The government-backed UK Research and Innovation (UKRI) agency has announced plans to invest up to £65 million ($90 million) in work on, “integrated aviation systems and underpinning technologies that enable new classes of electric or autonomous air vehicles.” The September 6 announcement marked the opening of Phase 3 of UKRI’s Future Flight Challenge, for which entries will close at 11 a.m. on November 3.
Organizers explained that the next phase of the competition has been split into two “strands” with the first, “demonstrating aspects of these novel air vehicles and systems” and the second featuring, “cross-cutting technologies that enable the deployment and operation of new air vehicles.” Proposals for the grant awards can cover projects involving the operation of drones, advanced air mobility, or sub-regional electric aircraft, “in a representative environment.”
Announcing the launch of Phase III, organizers stated that the key objectives of the competition are to deliver on the Future Flight Challenge’s vision for 2024 and position the UK, “as a leader in the third revolution of aviation.” It follows Phase 2 of the competition which was held in 2020.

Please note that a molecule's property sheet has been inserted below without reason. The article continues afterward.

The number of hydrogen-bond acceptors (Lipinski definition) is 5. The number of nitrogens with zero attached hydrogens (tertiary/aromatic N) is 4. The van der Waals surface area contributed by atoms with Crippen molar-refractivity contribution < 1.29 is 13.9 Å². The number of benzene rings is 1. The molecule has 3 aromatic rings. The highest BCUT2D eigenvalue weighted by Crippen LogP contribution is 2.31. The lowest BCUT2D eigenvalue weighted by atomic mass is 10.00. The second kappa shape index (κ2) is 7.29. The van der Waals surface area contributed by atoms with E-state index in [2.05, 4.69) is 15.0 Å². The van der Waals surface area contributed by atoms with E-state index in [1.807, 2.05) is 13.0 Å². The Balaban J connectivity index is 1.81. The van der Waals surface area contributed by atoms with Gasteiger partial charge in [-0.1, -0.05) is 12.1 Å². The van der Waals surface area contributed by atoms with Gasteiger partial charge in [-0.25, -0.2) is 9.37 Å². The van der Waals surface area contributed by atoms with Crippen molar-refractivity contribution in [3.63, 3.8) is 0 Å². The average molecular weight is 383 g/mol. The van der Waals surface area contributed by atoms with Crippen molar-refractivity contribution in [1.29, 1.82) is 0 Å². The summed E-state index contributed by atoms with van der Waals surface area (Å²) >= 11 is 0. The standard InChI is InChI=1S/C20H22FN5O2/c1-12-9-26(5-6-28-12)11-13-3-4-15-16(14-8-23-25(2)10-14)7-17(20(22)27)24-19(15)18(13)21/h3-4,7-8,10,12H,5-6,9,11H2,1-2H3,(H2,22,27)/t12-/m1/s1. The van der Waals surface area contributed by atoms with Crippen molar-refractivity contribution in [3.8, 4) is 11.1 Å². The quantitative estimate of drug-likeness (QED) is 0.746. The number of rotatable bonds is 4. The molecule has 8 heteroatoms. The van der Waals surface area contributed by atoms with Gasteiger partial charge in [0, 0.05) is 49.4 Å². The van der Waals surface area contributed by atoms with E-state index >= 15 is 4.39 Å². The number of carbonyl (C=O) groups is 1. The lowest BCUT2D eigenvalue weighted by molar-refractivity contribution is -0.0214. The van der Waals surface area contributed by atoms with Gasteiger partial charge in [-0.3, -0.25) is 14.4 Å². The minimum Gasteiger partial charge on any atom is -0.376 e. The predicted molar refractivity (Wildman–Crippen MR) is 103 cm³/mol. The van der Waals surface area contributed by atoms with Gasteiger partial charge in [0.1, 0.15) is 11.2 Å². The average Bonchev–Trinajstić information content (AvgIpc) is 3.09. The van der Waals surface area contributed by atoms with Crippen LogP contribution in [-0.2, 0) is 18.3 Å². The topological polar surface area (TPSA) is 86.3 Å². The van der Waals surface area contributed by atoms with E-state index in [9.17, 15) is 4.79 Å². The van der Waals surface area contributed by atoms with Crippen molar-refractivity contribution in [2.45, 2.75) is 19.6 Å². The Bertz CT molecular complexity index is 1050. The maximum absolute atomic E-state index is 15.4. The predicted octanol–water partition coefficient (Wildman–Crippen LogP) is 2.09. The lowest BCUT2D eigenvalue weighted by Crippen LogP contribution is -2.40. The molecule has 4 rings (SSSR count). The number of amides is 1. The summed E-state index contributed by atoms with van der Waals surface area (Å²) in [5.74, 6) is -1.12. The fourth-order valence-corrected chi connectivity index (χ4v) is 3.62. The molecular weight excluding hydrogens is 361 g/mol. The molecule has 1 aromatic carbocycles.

UKRI will hold an online briefing on September 14 to explain the process and rules for the competition. Selected entrants will be invited for initial interviews on December 8, followed by a panel interview on January 10, 2022. The successful applicants will be notified of their financial awards on January 24.
Overall the Future Flight Challenge will distribute £125 million in government grants, with industry to match this with investments totaling £175 million.
Phase 2 winners including GKN Aerospace, which was awarded almost £121,000 towards the £345,000 cost of its Skybus AAM project. Connected Places Catapult, Pascall + Watson and Swanson Aviation Consultancy also received funding for their contributions to this ongoing work.